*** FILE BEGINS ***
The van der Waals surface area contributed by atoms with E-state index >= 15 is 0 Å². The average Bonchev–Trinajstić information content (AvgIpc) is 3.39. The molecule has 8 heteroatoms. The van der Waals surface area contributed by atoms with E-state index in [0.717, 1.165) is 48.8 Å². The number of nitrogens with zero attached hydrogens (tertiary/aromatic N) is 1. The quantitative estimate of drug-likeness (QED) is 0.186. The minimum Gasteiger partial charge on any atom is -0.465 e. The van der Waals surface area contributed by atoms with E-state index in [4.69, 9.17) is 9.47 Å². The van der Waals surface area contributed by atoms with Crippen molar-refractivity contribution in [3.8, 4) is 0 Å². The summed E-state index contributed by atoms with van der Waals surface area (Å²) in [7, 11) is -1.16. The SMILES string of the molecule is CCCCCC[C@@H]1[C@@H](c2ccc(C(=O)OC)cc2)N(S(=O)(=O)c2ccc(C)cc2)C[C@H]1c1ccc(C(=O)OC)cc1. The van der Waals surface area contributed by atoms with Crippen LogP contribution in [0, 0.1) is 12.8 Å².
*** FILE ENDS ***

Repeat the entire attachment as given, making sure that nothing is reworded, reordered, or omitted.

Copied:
The van der Waals surface area contributed by atoms with E-state index >= 15 is 0 Å². The average Bonchev–Trinajstić information content (AvgIpc) is 3.39. The molecule has 8 heteroatoms. The van der Waals surface area contributed by atoms with E-state index in [0.717, 1.165) is 48.8 Å². The number of nitrogens with zero attached hydrogens (tertiary/aromatic N) is 1. The quantitative estimate of drug-likeness (QED) is 0.186. The minimum Gasteiger partial charge on any atom is -0.465 e. The van der Waals surface area contributed by atoms with E-state index in [4.69, 9.17) is 9.47 Å². The van der Waals surface area contributed by atoms with Crippen molar-refractivity contribution in [3.8, 4) is 0 Å². The summed E-state index contributed by atoms with van der Waals surface area (Å²) in [7, 11) is -1.16. The SMILES string of the molecule is CCCCCC[C@@H]1[C@@H](c2ccc(C(=O)OC)cc2)N(S(=O)(=O)c2ccc(C)cc2)C[C@H]1c1ccc(C(=O)OC)cc1. The van der Waals surface area contributed by atoms with Crippen LogP contribution in [0, 0.1) is 12.8 Å².